The facts supporting this conclusion are not disputed by Jenkins, and video recordings of the attempted seizure made by the camera on the GSP officer's patrol car, and the camera on another officer's patrol car directly behind the GSP officer, provide uncontradicted proof of these facts. Accordingly, despite the lack of findings of material fact by the trial court, the record is sufficient for this Court to review the trial court's ruling and affirm the denial of the motion to suppress. Hughes v. State, 296 Ga. 744, 746 n. 4, 770 S.E.2d 636 (2015).

2. After Jenkins fled from the initial stop, the officer pursued Jenkins and observed him commit traffic violations—speeding, running a red light, and improper lane usage—which provided a valid basis for the second stop. The evidence was sufficient for a rational trier of fact to find beyond a reasonable doubt that Jenkins was guilty as charged on Counts 1, 4, and 10. OCGA §§ 16–13–31 (a); 40–6–395 (a), (b) (5) (A) (i); 16–10–24; Jackson v. Virginia, 443 U.S. 307, 99 S.Ct. 2781, 61 L.Ed.2d 560 (1979).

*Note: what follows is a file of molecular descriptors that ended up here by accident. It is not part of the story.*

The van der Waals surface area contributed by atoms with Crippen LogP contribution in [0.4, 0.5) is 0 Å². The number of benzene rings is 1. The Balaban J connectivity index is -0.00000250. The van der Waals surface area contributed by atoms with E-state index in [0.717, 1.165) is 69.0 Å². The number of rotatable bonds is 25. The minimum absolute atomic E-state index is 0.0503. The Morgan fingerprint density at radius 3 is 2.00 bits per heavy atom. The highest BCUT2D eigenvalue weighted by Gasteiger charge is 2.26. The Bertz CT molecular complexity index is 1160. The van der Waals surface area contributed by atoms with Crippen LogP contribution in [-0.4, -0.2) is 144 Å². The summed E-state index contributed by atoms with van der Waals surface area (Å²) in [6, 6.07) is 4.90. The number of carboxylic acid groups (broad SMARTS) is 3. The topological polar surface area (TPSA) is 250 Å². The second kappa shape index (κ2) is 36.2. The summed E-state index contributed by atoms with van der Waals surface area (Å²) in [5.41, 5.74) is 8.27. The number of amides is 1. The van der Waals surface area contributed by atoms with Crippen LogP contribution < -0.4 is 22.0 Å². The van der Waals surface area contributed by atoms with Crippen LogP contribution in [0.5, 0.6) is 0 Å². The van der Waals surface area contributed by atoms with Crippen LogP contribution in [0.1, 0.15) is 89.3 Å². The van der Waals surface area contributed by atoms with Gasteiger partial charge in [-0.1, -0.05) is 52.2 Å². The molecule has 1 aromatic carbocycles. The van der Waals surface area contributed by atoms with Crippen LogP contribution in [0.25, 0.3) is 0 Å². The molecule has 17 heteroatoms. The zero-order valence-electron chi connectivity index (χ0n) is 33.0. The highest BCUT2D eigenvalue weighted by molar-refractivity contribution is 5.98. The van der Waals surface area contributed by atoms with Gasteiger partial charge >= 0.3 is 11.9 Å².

Judgment affirmed.


1.   The trial court found Jenkins guilty of an additional count of fleeing or attempting to elude a pursuing police vehicle (Count 5), but the guilty verdict on Count 5 was vacated by operation of law when the court merged Count 5 into Count 4. Collins v. State, 327 Ga. App. 590, 592, 760 S.E.2d 606 (2014).

Andrews, Judge.

Miller, P.J., and Senior Appellate Judge Dorothy T. Beasley, concur.

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Docket No: A18A0123

Decided: April 25, 2018

Court: Court of Appeals of Georgia.